No light at the end of the tunnel for truckies

An interesting read in last week’s edition regarding the soon to be opened NorthConnex.

Finally, the missing link between the M1 (F3) and M2 is almost here, albeit 10-15 years overdue.

As a heavy vehicle operator, it’s disappointing there has not been more industry consultation and input into the regulations concerning trucks and the tunnel.

The outcome has resulted in a somewhat heavy-handed, dictatorial approach with no flexibility, which I believe will have negative long-term consequences.

No argument there will be some real benefits, particularly in peak periods but the ‘one size fits all’ approach with the mandated trucks must use NorthConnex has some issues.

The 5000 trucks a day off Pennant Hills (PH) Rd survey figure, is not 5000 individual trucks, it’s 5000 truck movements.

Operators such as us, who conduct multiple short haul trips have been counted more than once.

It’s not unusual to complete three round trips a night on the PH Rd corridor which will be six legs in the tunnel.

It’s astounding to be confronted with a nightly toll bill of $144, or $720 a week (especially when there is no traffic on PH Rd).

This doesn’t include other motorway tolls incurred across a shift.

In fact, to travel from Wahroonga to Liverpool will be around $60 or $120 return.

It’s unreasonable to expect a driver to be forced to travel six legs or 54km underground a night.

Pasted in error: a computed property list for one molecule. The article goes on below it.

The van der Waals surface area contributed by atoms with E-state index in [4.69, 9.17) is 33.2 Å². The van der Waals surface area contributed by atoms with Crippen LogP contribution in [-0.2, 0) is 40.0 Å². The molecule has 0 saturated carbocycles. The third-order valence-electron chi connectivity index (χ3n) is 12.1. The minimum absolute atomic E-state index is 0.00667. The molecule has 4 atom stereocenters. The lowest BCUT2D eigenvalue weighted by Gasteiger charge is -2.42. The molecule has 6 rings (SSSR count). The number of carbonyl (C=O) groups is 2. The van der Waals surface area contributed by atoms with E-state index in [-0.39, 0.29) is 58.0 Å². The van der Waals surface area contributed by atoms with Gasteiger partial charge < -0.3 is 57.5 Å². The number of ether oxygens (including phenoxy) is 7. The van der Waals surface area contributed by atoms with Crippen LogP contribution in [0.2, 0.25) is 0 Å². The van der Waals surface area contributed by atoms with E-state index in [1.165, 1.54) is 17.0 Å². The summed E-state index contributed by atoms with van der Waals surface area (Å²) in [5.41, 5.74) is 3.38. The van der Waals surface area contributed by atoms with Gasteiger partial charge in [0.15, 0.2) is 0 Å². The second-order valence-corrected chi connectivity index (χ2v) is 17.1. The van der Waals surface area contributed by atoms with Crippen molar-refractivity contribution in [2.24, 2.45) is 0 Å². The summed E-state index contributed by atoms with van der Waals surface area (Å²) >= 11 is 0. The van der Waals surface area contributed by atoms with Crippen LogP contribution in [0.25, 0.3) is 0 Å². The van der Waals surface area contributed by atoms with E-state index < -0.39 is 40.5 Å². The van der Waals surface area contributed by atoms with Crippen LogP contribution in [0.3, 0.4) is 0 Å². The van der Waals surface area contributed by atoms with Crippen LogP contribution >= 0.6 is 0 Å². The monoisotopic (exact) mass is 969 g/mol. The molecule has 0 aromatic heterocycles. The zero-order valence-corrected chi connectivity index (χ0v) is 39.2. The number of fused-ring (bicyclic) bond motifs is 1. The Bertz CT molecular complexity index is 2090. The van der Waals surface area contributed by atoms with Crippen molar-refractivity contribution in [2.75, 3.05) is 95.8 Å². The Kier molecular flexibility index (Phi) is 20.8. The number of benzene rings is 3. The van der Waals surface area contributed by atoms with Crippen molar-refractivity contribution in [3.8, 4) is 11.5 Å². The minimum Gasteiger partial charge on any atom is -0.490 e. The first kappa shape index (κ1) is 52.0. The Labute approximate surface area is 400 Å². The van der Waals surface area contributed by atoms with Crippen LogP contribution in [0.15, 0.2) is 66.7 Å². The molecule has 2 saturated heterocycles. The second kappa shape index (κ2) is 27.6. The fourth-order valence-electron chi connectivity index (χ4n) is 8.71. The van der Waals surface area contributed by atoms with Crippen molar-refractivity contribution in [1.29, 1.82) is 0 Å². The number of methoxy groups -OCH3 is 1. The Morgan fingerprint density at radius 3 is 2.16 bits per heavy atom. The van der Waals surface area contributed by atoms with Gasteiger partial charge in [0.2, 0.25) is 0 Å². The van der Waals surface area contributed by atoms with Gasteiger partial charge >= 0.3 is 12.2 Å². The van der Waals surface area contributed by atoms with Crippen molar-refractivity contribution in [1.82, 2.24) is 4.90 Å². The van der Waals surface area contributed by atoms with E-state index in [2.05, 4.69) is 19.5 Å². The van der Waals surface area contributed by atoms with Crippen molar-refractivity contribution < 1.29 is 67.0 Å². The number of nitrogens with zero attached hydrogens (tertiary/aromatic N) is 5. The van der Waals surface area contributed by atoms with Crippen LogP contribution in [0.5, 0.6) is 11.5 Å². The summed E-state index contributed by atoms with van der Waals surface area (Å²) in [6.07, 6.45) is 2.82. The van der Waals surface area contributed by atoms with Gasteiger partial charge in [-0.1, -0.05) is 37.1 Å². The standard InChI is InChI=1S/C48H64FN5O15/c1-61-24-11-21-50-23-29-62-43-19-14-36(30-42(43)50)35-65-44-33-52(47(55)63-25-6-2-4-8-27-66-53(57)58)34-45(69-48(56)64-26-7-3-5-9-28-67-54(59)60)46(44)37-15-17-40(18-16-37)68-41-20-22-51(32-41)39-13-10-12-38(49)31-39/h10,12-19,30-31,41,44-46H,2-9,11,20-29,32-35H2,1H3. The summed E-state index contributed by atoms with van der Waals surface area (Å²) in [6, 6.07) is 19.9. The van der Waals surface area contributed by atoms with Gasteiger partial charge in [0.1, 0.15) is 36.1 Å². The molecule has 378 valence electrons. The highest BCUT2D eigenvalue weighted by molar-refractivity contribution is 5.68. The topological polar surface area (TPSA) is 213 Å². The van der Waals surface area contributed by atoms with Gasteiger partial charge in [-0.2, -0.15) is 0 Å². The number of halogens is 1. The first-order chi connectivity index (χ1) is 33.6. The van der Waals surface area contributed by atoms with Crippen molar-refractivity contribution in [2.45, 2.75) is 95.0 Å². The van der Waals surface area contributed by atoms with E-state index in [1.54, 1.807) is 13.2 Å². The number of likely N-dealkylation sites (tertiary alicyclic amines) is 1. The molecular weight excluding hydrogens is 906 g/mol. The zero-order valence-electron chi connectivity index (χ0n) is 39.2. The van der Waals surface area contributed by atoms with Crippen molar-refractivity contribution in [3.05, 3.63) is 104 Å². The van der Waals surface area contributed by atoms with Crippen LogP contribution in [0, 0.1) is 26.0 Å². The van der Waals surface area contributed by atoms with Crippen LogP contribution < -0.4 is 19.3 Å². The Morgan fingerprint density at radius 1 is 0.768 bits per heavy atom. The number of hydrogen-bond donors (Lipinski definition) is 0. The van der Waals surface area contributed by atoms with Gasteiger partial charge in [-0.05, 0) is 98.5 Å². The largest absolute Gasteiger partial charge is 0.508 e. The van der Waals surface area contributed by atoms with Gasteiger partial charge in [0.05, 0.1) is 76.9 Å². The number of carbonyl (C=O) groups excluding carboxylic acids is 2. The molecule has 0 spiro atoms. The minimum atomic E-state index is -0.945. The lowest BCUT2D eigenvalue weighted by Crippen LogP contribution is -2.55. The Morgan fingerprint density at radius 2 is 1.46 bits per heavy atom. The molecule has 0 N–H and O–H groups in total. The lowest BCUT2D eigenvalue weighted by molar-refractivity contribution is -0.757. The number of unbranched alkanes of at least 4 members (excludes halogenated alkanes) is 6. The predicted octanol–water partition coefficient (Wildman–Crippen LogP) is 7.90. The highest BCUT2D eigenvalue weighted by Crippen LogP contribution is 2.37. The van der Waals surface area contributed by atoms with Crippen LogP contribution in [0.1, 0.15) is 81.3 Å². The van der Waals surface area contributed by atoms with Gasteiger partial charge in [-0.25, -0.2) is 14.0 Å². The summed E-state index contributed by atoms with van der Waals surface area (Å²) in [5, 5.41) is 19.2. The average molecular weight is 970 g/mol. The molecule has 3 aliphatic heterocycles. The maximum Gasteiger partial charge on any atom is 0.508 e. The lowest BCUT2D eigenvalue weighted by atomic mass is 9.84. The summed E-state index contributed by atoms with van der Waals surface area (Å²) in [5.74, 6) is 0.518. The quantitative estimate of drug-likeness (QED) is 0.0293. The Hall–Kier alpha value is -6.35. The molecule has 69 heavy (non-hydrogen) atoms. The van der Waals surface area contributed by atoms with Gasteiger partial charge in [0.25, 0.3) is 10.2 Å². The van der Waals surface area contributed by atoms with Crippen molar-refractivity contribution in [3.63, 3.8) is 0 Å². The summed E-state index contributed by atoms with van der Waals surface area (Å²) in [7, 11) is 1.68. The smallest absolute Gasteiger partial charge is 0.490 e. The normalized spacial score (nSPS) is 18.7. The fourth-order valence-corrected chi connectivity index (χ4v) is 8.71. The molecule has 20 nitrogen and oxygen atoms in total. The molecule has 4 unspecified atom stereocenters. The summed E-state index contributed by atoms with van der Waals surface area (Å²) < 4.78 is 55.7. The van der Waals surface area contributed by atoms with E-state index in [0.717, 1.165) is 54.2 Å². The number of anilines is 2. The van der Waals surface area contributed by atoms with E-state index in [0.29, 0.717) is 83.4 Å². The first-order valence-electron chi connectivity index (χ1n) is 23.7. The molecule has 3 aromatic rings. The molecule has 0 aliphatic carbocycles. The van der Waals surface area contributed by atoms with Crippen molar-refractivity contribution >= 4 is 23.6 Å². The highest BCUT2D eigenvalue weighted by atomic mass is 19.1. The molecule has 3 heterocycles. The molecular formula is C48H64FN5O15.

One way is three times longer than the Harbour Tunnel.

There are no real efficiency gains, after hours, with a travel time of 13 minutes from Wahroonga to Carlingford using PH Rd with green lights all the way.

As the regulations stand, it will be illegal to be on the PH Rd to even use restrooms and access fuel or grab a coffee.

It’s a disgrace.

Coastie Commuters will understand that PH Rd is the first and/or last opportunity to access facilities for the trip in or out of Sydney.

It’s a concerning precedent for the future of heavy vehicle route management.

I’ve suggested a curfew arrangement.

Why be forced to use the tunnel at midnight when there is no traffic on Pennant Hills Rd?

If the tunnel is going to be so beneficial, then everyone will want to use it so why make it compulsory? Perhaps the answer can be derived mathematically $600 000 to $840 000 a week in truck tolls alone.

With our Freedom of Choice taken away, it’s undemocratic, a raw deal and un-Australian.

Hopefully there is light at the end of the tunnel.

Email, Jun 15
Rob Woolley, Mangrove Mountain